[guest post by JVW]
So if you are on Facebook and have liberal friends, you no doubt have seen the multitude of posts that would have us believe that the Supreme Court’s decision today in the Hobby Lobby case means an end to birth control usage throughout America. Perhaps you have seen a repost from Mother Jones’s blog purporting to be the eight best lines from the dissent written by the always laughably clueless Associate Justice Ruth Bader Ginsburg. These assertions are so completely risible, so utterly insipid, that one cannot help but Fisk them. For your consideration, then, here are her eight tidbits, followed by my responses:
1. “[The court majority] in a decision of startling breadth, [would allow corporations to opt out of almost any law that they find] incompatible with their sincerely held religious beliefs.”
This is of course the standard left-wing narrative regarding this decision, yet commentators on the right seem to believe that Alito’s ruling was purposely drawn very narrowly. Ann Althouse, who I think could be generally categorized as a centrist, highlighted this passage in Justice Alito’s majority decision which seems designed to counter Justice Ginsburg’s claim:
We do not hold, as the principal dissent alleges, that for-profit corporations and other commercial enterprises can “opt out of any law (saving only tax laws) they judge incompatible with their sincerely held religious beliefs.” Post, at 1 (opinion of GINSBURG, J.). Nor do we hold, as the dissent implies, that such corporations have free rein to take steps that impose “disadvantages . . . on others” or that require “the general public [to] pick up the tab.” Post, at 1–2. And we certainly do not hold or suggest that “RFRA demands accommodation of a for-profit corporation’s religious beliefs no matter the impact that accommodation may have on . . . thousands of women employed by Hobby Lobby.” Post, at 2.1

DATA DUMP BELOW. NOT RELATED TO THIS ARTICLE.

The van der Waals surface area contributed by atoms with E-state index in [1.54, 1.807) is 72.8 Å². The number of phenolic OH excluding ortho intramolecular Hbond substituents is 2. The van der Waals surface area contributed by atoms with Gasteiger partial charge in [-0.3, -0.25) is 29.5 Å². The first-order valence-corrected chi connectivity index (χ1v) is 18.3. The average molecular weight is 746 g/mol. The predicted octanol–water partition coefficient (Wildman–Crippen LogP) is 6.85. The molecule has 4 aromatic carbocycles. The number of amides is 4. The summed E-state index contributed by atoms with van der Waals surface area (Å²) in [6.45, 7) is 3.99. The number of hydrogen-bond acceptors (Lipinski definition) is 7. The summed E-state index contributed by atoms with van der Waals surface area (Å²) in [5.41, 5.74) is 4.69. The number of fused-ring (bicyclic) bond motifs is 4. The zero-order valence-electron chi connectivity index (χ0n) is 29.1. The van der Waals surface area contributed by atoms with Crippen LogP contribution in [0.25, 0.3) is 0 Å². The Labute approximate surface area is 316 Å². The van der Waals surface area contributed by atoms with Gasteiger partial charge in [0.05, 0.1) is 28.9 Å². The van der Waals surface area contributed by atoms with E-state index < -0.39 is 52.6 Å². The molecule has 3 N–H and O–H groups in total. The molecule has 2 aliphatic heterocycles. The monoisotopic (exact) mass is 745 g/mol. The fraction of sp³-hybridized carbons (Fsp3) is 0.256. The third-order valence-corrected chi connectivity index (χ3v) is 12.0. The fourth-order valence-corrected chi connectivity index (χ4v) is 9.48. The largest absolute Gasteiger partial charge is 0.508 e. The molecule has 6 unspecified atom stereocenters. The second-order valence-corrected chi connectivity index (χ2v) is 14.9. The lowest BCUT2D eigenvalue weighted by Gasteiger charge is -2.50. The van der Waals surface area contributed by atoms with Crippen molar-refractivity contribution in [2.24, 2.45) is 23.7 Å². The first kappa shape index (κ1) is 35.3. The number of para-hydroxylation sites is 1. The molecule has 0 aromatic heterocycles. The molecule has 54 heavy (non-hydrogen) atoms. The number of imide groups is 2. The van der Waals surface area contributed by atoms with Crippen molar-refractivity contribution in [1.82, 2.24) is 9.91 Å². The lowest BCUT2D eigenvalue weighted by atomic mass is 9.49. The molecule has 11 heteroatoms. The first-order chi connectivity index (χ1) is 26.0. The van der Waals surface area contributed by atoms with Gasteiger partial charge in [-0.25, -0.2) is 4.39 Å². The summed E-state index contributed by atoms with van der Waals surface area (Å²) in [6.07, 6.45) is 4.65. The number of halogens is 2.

2. “The exemption sought by Hobby Lobby and Conestoga would…deny legions of women who do not hold their employers’ beliefs access to contraceptive coverage.”
This is such blatant balderdash that it can be dispensed with rather quickly. Neither the ruling nor Hobby Lobby’s policy prevents women from obtaining contraception or abortifacients (indeed, Hobby Lobby’s health plan apparently covers standard birth control pills, just not Plan B and other methods that prevent fertilized eggs from being implanted in the uterus), it just means that Hobby Lobby is no longer forced by law to pay for them. Any Hobby Lobby employee can walk into Planned Parenthood and obtain these anti-implantation methods without Hobby Lobby having any say in the matter. Justice Ginsburg is thoughtlessly repeating left-wing feminist talking points here.
3. “Religious organizations exist to foster the interests of persons subscribing to the same religious faith. Not so of for-profit corporations. Workers who sustain the operations of those corporations commonly are not drawn from one religious community.”
But of course, Hobby Lobby is a closely-held company run by a family of committed Christians, not some huge corporation with two dozen board members and a majority of stock held outside the family. Justice Ginsburg is aware of this, but nevertheless seems happy to use the force of government to compel them to behave in a manner consistent with how her side believes health care should be organized.